Sunday, 21 July 2013

Writing - A good start to the day




We're always told about the importance of a good start to the day and the above was my start to Sunday. So simple and yet really tasty. I just never think to make it! Stories need good starts and I'll be honest I am not 100% sure that I've got it right as yet but here are the first sentences of my Steele novels see what you think.

First lines

Ever since I was at primary school there were indications of character traits that would shape my life

Walking home from the pub is not pleasurable anymore....



Having often heard the rain in Ireland variously described as 'soft' and 'warm' I now have evidence of what is meant http://www.amazon.co.uk/Inceptus-ebook/dp/B00CV9IHBM/ref=sr_1_10?s=books&ie=UTF8&qid=1369242131&sr=1-10&keywords=david+l+atkinson

The link with each first sentence or line will take you to the Amazon page where the books are available for Kindle from Amazon. I think that sometimes the first lines are considered good if the book becomes successful, but on the other hand if the first page doesn't grab the reader then the book won't be read with obvious consequences! Is it a 'chicken and egg' situation?

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And the first few lines of my latest tale, 'Cessation', which is not a Steele story,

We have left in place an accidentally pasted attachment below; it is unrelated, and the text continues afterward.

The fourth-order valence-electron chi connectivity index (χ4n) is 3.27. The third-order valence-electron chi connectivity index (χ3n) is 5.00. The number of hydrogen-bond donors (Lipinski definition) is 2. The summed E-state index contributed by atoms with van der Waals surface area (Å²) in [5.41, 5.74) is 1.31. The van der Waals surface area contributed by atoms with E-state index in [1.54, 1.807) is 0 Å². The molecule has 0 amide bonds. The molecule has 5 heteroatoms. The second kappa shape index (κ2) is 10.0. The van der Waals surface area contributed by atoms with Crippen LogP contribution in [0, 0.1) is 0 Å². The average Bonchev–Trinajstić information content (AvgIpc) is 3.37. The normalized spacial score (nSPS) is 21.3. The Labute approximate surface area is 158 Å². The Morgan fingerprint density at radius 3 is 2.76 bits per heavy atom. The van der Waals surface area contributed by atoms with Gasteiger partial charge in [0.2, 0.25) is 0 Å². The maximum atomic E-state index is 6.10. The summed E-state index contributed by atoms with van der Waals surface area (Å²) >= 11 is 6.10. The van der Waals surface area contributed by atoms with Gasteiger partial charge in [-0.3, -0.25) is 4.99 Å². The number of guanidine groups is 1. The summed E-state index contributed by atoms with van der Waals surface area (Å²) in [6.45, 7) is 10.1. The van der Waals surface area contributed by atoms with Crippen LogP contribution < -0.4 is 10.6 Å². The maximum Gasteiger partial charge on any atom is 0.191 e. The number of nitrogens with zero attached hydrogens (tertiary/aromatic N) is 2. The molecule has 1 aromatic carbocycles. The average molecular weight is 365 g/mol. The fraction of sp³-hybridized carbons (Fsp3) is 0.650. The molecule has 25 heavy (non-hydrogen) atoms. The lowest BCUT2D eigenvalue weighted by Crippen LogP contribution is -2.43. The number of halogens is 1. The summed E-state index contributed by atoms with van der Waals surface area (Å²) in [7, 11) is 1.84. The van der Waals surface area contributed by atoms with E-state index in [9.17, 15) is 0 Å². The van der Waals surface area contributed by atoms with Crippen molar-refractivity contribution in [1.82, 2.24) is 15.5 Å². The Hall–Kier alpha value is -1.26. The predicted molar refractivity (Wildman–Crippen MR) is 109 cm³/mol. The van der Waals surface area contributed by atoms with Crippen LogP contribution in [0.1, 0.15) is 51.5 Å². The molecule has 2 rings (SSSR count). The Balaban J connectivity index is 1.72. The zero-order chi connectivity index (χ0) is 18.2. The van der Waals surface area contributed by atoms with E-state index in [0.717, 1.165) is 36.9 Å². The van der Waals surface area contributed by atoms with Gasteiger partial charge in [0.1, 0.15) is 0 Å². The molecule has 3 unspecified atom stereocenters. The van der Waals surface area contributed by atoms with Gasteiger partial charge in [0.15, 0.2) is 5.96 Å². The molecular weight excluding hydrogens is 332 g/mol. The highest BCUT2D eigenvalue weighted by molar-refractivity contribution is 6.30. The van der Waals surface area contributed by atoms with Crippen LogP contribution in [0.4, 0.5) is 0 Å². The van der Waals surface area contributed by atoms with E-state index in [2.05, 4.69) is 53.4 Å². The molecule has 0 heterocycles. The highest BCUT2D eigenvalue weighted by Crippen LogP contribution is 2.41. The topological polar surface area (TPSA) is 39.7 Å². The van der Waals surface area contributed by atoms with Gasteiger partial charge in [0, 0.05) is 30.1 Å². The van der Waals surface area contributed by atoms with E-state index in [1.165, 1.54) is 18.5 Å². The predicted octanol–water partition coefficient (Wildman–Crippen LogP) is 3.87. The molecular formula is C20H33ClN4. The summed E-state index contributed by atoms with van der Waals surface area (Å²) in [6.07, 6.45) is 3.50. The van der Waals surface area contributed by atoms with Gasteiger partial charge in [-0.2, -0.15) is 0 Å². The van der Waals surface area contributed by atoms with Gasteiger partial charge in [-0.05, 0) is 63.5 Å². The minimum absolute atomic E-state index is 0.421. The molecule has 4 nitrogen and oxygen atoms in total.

'It was bright. He screwed his eyes against the dazzling sunshine and at the same time shivered slightly as a chill wind blew from over the top of the hill behind him. '

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Now I  don't know whether any of the books I have written and will write become blockbusters, I would say it is unlikely in my life time but I have no crystal ball but what a nice thought if some of the words we write are often quoted. Take a look at some of these:-

'Call me Ishmael' (Moby Dick - Herman Melville)

'Marley was dead: to begin with.' (A Christmas Carol - Charles Dickens)

'It was seven o'clock of a very warm evening in the Seeonee hills when Father Wolf woke up from his day's rest' (The Jungle Books - Rudyard Kipling)

'Godber was murdered,' said Lady Mary. I am fully aware that you refuse to believe me, but I know' (Grantchester Grind - Tom Sharpe)

'The buzz in the street was like the humming of flies.' (The Cuckoo's Calling - Robert Galbraith)

The latter two are not blockbusters although as Galbraith is an alter ego of J K Rowling it may get there, but I do like the atmosphere they elicit. You may well have your own examples but then there are others which do nothing to draw me into the depths of their pages. I won't reproduce them because really the preference is a personal one but suffice it to say that the books are popular as were the films that were made from them later.

Beginnings

God Bless